• Dark City [1998]Dark City | DVD | (01/10/1999) from £14.27   |  Saving you £8.71 (77.22%)   |  RRP £19.99

    If you're a fan of brooding comic-book anti-heroes, got a nihilistic jolt from The Crow (1994) and share director Alex Proyas's highly developed preoccupation for style over substance, you might be tempted to call Dark City an instant classic of visual imagination. It's one of those films that exists in a world purely of its own making, setting its own rules and playing by them fairly, so that even its derivative elements (and there are quite a few) acquire their own specific uniqueness. Before long, however, the film becomes interesting only as a triumph of production design. And while that's certainly enough to grab your attention (Blade Runner is considered a classic, after all), it's painfully clear that Dark City has precious little heart and soul. One-dimensional characters are no match for the film's abundance of retro-futuristic style, so it's best to admire the latter on its own splendidly cinematic terms. Trivia buffs will be interested to know that the film's 50-plussets (partially inspired by German expressionism) were built at the Fox Film Studios in Sydney, Australia, home base of director Alex Proyas and producer Andrew Mason. The underground world depicted in the film required the largest indoor set ever built in Australia. --Jeff Shannon

  • The Mad Max Trilogy [Blu-ray + UV Copy] [Region Free]The Mad Max Trilogy | Blu Ray | (12/08/2013) from £37.78   |  Saving you £2.21 (5.85%)   |  RRP £39.99

    The story of Mel Gibson's stately anti-hero begins in Mad Max, George Miller's low-budget debut, in which Max is a "Bronze" (cop) in an unspecified post-apocalyptic future with a buddy-partner and family. But, unlike most films set in the devastated future, Mad Max is notable because it is poised between our industrialised world and total regression to medieval conditions. The scale tips towards disintegration when the Glory Riders burn into town on their bikes like an overcharged cadre of Brando's Wild Ones. Representing the active chaos that will eventually overwhelm the dying vestiges of civil society they take everything dear to Max, who then has to exact due revenge. His flight into the same wilds that created the villains artfully sets up the morally ambiguous character of the subsequent films. --Alan E Rapp

  • Unbreakable -- 2-disc Collector's Edition [2000]Unbreakable -- 2-disc Collector's Edition | DVD | (29/10/2001) from £10.78   |  Saving you £7.21 (66.88%)   |  RRP £17.99

    In Unbreakable, writer-director M. Night Shyamalan reunites with Sixth Sense star Bruce Willis, comes up with another story of everyday folk baffled by the supernatural (or at least unknown-to-science) and returns to his home town, presenting Philadelphia as a wintry haunt of the bizarre yet transcendent. This time around, Willis (in earnest, agonised, frankly bald Twelve Monkeys mode) has the paranormal abilities, and a superbly un-typecast Samuel L. Jackson is the investigator who digs into someone else's strange life to prompt startling revelations about his own. David Dunn (Willis), an ex-jock security guard with a failing marriage (to Robin Wright Penn), is the stunned sole survivor of a train derailment. Approached by Elijah Price (Jackson), a dealer in comic book art who suffers from a rare brittle bone syndrome, Dunn comes to wonder whether Price's theory that he has superhuman abilities might not hold water. Dunn's young son Joseph (Spencer Treat Clark) encourages him to test his powers and the primal scene of Superman bouncing a bullet off his chest is rewritten as an amazing kitchen confrontation when Joseph pulls the family gun on Dad in a desperate attempt to convince him that he really is unbreakable (surely, "Invulnerable" would have been a more apt title). Half-convinced he is the real-world equivalent of a superhero, Dunn commences a never-ending battle against crime but learns a hard lesson about balancing forces in the universe. Throughout, the film refers to comic-book imagery--with Dunn's security guard slicker coming to look like a cape, and Price's gallery taking on elements of a Batcave-like lair--while the lectures on artwork and symbolism feed back into the plot. The last act offers a terrific suspense-thriller scene, which (like the similar family-saving at the end of The Sixth Sense) is a self-contained sub-plot that slingshots a twist ending that may have been obvious all along. Some viewers might find the stately solemnity with which Shyamalan approaches a subject usually treated with colourful silliness offputting, but Unbreakable wins points for not playing safe and proves that both Willis and Jackson, too often cast in lazy blockbusters, have the acting chops to enter the heart of darkness. --Kim Newman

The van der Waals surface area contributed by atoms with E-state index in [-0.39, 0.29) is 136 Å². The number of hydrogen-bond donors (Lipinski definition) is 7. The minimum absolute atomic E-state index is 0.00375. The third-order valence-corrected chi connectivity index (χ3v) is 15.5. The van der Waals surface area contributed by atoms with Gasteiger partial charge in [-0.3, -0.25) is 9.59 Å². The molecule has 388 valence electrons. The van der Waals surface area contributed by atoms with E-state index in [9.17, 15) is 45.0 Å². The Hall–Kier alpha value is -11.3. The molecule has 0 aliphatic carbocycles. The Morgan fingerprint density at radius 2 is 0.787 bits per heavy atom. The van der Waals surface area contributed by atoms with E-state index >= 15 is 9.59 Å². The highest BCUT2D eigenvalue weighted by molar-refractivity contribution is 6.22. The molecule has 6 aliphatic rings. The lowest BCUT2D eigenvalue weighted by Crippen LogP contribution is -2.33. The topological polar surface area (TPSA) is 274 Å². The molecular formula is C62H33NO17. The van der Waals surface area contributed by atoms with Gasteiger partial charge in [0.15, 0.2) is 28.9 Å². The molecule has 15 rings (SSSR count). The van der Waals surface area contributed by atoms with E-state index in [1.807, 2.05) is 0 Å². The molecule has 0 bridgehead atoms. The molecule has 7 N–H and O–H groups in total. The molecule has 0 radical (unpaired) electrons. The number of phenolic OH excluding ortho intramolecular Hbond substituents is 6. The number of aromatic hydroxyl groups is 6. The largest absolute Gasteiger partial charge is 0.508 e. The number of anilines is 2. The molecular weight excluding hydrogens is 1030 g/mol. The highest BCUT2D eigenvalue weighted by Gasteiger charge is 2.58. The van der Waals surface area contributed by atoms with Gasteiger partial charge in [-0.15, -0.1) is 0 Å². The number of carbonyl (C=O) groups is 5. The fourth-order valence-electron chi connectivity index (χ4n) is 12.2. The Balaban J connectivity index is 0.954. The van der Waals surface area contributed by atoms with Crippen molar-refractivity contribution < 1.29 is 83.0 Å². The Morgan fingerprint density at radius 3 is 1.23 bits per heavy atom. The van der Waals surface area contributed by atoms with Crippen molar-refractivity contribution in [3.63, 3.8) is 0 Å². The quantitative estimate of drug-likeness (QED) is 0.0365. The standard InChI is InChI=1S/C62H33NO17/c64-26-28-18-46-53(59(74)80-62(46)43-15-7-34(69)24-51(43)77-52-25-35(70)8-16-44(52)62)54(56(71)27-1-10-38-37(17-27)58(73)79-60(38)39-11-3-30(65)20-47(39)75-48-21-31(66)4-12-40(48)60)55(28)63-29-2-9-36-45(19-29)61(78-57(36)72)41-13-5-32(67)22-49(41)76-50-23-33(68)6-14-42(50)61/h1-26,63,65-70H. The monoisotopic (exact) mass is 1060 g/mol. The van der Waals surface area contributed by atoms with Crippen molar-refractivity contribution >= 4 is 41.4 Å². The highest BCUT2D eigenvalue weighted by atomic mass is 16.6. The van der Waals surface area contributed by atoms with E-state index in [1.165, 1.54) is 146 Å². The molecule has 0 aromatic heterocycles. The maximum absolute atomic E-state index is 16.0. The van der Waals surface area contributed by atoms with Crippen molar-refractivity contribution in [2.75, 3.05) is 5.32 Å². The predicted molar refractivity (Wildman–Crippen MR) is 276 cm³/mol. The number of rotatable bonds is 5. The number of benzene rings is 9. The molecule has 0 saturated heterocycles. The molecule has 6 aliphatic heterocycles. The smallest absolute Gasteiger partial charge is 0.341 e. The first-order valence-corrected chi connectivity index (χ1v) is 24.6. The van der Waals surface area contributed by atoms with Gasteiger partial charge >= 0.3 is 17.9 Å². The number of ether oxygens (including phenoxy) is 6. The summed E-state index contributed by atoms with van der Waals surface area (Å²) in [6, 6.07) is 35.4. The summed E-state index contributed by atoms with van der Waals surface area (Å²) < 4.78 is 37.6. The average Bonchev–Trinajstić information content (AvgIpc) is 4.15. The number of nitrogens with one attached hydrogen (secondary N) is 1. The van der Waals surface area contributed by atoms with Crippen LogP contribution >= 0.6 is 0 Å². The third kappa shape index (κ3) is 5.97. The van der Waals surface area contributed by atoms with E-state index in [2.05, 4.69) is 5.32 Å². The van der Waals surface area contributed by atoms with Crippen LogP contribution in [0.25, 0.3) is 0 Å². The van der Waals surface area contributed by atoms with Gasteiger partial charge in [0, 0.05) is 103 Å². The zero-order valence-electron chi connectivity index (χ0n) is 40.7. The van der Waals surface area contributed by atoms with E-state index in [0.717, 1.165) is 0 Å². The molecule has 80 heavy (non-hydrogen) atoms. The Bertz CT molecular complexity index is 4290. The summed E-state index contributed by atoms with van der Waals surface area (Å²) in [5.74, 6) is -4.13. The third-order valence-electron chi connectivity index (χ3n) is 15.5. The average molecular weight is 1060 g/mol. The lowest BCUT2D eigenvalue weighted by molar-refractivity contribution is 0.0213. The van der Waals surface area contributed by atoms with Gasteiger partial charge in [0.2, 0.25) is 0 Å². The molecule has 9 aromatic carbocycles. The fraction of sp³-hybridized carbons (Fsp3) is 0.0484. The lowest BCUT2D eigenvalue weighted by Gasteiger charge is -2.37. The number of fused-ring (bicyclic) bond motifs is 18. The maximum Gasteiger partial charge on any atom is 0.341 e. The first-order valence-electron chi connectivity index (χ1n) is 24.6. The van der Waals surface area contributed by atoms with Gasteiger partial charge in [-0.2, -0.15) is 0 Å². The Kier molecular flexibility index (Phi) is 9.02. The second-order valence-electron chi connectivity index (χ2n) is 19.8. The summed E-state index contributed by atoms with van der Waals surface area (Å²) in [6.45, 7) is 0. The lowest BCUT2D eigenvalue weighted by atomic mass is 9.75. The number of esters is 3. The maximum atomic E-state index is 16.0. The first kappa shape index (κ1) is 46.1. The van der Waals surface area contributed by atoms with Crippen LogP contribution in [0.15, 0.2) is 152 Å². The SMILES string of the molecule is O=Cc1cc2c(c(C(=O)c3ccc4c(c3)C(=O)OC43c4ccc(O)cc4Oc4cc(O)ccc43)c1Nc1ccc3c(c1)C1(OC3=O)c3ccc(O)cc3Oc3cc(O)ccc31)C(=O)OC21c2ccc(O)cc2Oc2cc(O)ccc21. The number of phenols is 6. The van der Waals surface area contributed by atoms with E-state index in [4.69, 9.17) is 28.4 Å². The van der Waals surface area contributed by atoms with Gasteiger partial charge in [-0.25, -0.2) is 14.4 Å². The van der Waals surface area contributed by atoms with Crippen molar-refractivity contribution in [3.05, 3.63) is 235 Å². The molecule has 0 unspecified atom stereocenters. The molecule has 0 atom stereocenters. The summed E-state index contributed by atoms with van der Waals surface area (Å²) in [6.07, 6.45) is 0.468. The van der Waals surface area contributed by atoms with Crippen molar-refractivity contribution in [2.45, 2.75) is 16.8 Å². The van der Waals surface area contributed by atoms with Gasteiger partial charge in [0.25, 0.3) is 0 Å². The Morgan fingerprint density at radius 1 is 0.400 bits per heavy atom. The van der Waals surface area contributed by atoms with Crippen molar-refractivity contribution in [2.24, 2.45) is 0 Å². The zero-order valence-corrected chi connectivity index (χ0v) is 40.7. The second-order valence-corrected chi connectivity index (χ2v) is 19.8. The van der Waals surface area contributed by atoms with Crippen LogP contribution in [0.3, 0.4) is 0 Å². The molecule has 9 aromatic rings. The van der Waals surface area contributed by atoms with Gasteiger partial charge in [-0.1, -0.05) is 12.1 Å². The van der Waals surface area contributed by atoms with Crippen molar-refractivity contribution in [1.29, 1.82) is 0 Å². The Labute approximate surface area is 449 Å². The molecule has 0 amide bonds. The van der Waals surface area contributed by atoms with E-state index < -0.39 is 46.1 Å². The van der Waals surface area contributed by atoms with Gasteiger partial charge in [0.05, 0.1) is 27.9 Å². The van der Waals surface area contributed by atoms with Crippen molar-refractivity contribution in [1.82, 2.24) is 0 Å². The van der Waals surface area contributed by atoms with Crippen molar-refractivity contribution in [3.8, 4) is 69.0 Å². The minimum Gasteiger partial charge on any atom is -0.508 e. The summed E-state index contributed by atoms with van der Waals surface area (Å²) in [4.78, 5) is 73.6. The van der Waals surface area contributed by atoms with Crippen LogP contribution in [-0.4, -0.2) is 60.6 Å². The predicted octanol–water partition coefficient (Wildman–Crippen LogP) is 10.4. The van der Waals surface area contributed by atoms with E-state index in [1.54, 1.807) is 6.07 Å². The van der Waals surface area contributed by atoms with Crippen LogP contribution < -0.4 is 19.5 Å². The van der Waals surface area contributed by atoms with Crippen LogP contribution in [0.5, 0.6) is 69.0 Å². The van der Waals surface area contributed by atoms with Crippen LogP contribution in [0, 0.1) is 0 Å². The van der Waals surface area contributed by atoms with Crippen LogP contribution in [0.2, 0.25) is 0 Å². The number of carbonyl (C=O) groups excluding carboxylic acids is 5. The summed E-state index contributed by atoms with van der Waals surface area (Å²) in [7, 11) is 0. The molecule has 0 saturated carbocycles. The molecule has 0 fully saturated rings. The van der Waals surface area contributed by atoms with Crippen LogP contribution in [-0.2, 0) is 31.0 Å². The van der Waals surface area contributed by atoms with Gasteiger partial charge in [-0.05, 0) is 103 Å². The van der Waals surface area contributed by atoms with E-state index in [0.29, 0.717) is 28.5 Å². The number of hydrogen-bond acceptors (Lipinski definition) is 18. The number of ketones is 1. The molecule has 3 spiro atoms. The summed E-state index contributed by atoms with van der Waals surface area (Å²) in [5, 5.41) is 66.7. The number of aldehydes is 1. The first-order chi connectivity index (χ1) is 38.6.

• Mad Max 3 - Beyond Thunderdome [Blu-ray] [Region Free]Mad Max 3 - Beyond Thunderdome | Blu Ray | (27/04/2015) from £9.15   |  Saving you £N/A (N/A%)   |  RRP £N/A

    Mad Max - Beyond Thunderdome

  • The Cars That Ate Paris [1974]The Cars That Ate Paris | DVD | (30/06/2003) from £23.38   |  Saving you £-17.39 (-290.30%)   |  RRP £5.99

    Peter Weir's first film is a surreal and fantastic horror. An outstanding hit at the 1974 Cannes Film Festival and a landmark in Australian film-making it remains a cult classic. On the outskirts of the small town of Paris cars crash with alarming regularity. Arthur (Terry Camilleri) survives one such accident and becomes a prisoner of Paris although he's unaware of his predicament as the town has provided him with something he's never had - a family. But these crashes are far fro

  • AlmostAlmost | DVD | (12/04/2008) from £8.07   |  Saving you £-0.08 (-1.00%)   |  RRP £7.99

    Wendy (Rosanna Arquette) is an incurable romantic trapped in the body of a bored and timid housewife. Her marriage is failing and her days are spent working in a dead-end job. She yearns for the adventure and sensuality found within the pages of her romance novels but her husband Ronnie (Bruce Spence) just doesn't fit the bill. His only dream is to make a success of his sweets business and open a shop of his very own. Enter the mysterious Jake (Hugo Weaving) - handsome passionate the very man dreams are made of. Jake proves to be everything she has ever wanted fulfilling her every wish but can Wendy change Ronnie to become the man she craves?